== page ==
Currently, Europe is not pursuing the Nabucco pipeline project, which would pump gas from the Caspian region and the Middle East to the EU, because the EU "is trying to observe the proprieties and considers [Nabucco] a commercial project," Simonov says. However, the project is not commercially viable, because the price of gas bought in Azerbaijan is significantly higher than that of gas bought from Gazprom under a long-term contract. "In the event of a new gas war, the EU will no longer say that Nabucco is a business project. They will start laying the pipes regardless of the cost."

    If the European partners lose all faith in Russia as a reliable gas supplier, Turkmenistan may join the Nabucco project, as it wants to build a Trans-Caspian pipeline to export its gas. "Then we will see Turkmenistan and Azerbaijan connect their pipelines, and this will be a whole new story," Simonov says. "This will completely change the balance of power in the region, so we cannot afford a second gas war at present."

    Ukraine, in turn, would cease to be a transit country in this case. "The conclusion will be simple: Ukraine is not a state that honors its commitments, but a unit on the map. No one there can be trusted, because every new government declares the previous one illegitimate and puts every former prime minister in prison. The EU will not investigate who is to blame for the interrupted gas supply, it will simply switch suppliers, which is the main threat."

    Borders of compromise

    Since neither Russia nor Ukraine wants a gas war, they will have to reach an agreement, experts say. Russia is still waiting for Ukraine to propose how to reimburse Russia for a potential reduction of contract prices for Russian gas, Gromov says.

    At the moment, there are two incentives for Russia to agree to a reduced price. The situation could be improved first of all by merging the Ukrainian and Russian gas transportation systems. Gazprom's Miller said at the end of June that his company could agree to lower gas prices for Ukraine only on the condition that Naftogaz would be merged with Gazprom, for example, by setting up a consortium with the participation of a European country, i.e. the buyer.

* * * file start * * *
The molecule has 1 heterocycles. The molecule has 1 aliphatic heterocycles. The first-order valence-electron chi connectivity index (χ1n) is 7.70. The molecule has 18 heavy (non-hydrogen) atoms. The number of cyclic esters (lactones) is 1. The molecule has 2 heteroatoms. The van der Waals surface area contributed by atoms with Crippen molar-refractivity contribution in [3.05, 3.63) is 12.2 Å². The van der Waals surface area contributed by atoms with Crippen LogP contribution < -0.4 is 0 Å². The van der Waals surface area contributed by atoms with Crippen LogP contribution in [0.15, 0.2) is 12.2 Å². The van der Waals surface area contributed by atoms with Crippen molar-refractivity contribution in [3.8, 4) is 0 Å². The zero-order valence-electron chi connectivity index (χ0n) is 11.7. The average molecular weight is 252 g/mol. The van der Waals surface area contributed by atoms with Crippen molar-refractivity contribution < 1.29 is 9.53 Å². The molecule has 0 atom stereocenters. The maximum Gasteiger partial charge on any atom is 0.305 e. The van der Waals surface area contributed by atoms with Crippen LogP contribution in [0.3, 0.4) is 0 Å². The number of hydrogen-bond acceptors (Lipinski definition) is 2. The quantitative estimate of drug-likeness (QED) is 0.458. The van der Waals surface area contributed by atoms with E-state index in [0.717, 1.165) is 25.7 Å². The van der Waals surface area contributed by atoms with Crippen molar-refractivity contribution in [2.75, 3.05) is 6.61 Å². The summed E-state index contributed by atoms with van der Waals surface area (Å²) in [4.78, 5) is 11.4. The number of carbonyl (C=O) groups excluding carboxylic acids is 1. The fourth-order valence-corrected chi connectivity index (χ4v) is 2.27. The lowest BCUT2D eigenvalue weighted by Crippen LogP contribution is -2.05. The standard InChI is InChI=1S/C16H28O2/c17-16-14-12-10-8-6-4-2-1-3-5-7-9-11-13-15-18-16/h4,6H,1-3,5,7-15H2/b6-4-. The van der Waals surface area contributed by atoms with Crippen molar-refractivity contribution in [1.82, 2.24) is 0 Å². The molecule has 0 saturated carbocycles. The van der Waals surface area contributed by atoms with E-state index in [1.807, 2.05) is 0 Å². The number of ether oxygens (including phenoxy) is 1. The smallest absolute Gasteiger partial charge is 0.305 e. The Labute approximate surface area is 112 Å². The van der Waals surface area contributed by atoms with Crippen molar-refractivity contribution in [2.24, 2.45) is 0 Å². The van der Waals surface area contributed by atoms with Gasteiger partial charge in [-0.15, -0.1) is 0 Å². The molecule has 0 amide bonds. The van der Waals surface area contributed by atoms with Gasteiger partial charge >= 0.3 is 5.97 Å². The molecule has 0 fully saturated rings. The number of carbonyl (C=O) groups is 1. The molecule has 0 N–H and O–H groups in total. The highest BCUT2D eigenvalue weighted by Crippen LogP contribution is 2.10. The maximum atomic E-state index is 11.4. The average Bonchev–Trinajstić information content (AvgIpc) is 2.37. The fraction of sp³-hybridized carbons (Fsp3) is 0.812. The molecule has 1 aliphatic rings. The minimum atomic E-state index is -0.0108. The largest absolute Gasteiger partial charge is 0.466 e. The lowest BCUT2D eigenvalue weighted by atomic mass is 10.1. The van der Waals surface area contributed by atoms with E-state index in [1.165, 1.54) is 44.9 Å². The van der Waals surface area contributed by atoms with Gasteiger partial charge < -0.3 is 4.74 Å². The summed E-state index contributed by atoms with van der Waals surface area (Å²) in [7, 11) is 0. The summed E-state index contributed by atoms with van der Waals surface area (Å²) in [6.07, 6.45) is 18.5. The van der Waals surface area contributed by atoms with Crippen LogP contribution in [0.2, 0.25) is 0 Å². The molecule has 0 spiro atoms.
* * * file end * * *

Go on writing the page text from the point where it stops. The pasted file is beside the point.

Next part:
Control over Ukrainian pipelines would significantly reduce transit risks for the Russian gas giant.

    The other incentive is the possibility of signing of a package agreement under which Ukraine would join the Common Economic Space that is being set up under the auspices of Russia. "I think that a comprehensive decision will be made in which gas issues will not play the dominant role and other concessions will be made," said Gromov. In this case, the gas price for Ukraine could be lowered.

    It is possible, however, that Russia will insist on Ukraine complying with the strategic partnership agreement. "At the moment, there are no prospects for Russian-Ukrainian cooperation in such important areas as aircraft- and shipbuilding or in the space industry," says Valentina Goidenko, senior research fellow at the Institute of the CIS Studies.

    Ukraine still has not fulfilled its promise to change the status of the Russian language in Ukraine. "Viktor Yanukovich actually won the presidential election by promising to make Russian a second official language," says Goidenko.

    The views expressed in this article are the author's and may not necessarily represent those of RIA Novosti.